Relative to perfectly horizontal, either up or down will decrease the VTF from that setting.
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On the VPI JWM unipivot arms, from your baseline setting, the VTF increases as the stylus height increases. The VTF decreases as the stylus height is lowered. This is presuming the VTA is the same.
Another way to look at it, from your baseline setting, if you have VTA tower, as you increase the height of your VTA tower you lower the VTF. If you decrease the height of the VTA tower then you increase the VTF.
Another way to look at it, if you want precisely the same VTF on 120 gram, 180 gram, and 200 gram records, then you would need to set the baseline for 120 gram, then increase the height of your VTA tower to compensate for the additional record thickness.
From memory, the differences are slight, something around 0.03 grams or so, from 120 to 180 gram.
Thanks Steve. Perhaps I should clarify a bit more. As you know, most scales do not allow taking measurements precisely at the record surface level. So if you measure the VTF higher than the surface, will it measure lower or higher than the actual VTF at the record surface? From what you said, assuming the tonearm is parallel, it'd be lower, but I've seen some posts here that seemed to suggest that the VTF is actually lower at the record surface than when measured higher and even a few millimeters can make a difference of tens of a gram.
Also, in the most recent issue of Stereophile, Fremer wrote an article discussing various unipivot designs and stated that whether the VTF will be higher or lower relative to where the measurement is taken depends on the center of gravity in relation to the pivot point. He lists three different types of unipivots, but his discussion is horribly lacking in my opinion. It is unclear to me what type the VPI arms are. Ignoring the types, I just wanted to clarify whether the VTF will increase or decrease at the record level if it's measured a few millimeters above the record surface.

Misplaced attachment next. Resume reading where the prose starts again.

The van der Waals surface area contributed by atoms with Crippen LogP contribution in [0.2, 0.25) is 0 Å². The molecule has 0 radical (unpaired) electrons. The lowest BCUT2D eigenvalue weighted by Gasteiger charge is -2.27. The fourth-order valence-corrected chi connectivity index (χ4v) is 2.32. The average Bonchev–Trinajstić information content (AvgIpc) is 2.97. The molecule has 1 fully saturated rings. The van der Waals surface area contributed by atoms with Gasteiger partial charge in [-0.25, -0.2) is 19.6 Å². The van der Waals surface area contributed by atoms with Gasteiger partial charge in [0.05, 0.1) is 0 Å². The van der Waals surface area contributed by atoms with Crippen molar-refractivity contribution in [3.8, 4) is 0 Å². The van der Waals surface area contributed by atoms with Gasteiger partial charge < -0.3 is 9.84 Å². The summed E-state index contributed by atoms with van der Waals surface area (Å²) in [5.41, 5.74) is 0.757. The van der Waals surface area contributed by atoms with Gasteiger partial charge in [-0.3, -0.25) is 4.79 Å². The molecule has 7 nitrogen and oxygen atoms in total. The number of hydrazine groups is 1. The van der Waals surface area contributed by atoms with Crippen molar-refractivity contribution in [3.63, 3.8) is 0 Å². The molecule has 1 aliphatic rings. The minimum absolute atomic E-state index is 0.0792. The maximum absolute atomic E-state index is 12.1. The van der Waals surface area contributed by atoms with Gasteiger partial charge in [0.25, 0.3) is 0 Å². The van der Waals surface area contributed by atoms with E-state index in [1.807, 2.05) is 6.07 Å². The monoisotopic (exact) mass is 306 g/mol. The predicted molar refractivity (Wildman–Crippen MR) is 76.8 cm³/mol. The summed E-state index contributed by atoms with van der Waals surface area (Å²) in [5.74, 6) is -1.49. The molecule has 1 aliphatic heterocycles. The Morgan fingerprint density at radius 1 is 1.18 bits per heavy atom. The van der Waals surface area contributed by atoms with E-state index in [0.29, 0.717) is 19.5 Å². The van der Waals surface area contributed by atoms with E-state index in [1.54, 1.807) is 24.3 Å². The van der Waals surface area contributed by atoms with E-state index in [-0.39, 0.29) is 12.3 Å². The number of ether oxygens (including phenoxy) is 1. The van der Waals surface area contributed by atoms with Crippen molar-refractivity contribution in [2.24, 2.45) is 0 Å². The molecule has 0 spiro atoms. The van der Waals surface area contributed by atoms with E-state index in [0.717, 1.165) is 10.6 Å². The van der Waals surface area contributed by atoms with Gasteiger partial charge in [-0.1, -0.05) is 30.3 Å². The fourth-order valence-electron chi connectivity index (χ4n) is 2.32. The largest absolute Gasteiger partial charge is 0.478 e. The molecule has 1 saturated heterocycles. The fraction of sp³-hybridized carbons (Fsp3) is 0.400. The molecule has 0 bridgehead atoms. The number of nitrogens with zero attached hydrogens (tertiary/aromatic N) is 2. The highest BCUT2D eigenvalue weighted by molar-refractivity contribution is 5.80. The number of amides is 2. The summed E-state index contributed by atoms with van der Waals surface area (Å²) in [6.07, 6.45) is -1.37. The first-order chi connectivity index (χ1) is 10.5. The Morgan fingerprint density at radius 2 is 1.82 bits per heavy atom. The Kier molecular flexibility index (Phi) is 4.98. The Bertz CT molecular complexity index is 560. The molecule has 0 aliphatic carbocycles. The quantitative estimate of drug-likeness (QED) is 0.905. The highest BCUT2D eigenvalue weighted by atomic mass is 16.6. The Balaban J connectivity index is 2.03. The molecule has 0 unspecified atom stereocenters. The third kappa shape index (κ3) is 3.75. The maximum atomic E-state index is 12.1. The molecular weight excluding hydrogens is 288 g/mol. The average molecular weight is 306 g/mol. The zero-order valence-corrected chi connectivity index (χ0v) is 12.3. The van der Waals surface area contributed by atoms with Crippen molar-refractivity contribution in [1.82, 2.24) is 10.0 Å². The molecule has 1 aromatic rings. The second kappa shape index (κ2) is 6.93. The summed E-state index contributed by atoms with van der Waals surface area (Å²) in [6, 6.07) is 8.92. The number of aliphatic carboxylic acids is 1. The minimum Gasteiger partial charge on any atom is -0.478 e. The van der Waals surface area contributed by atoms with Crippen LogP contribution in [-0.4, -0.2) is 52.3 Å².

Actusreus: There are probably two relevant pieces of information for you here with respect to your question.
1) Whether unipivot or more traditional pivoted tonearm, if you measure VTF above the height of the record you will end up with a reading that is higher depending on how high above record height you are taking the reading.
I've included a URL below to a review of the Canrong scale below, which is a scale that I've used for the past 4-5 years. Weigh platform on the scale is about 4-5 mm high so a couple of mm higher than a typical 140-180 gram record. I did some experimentation early on with my scale and figured that measuring with the scale would give me a reading that was about .015 gram high, which is not a lot but certainly is a discrepancy.
All things being equal, you should try and measure VTF as close to real record height as possible.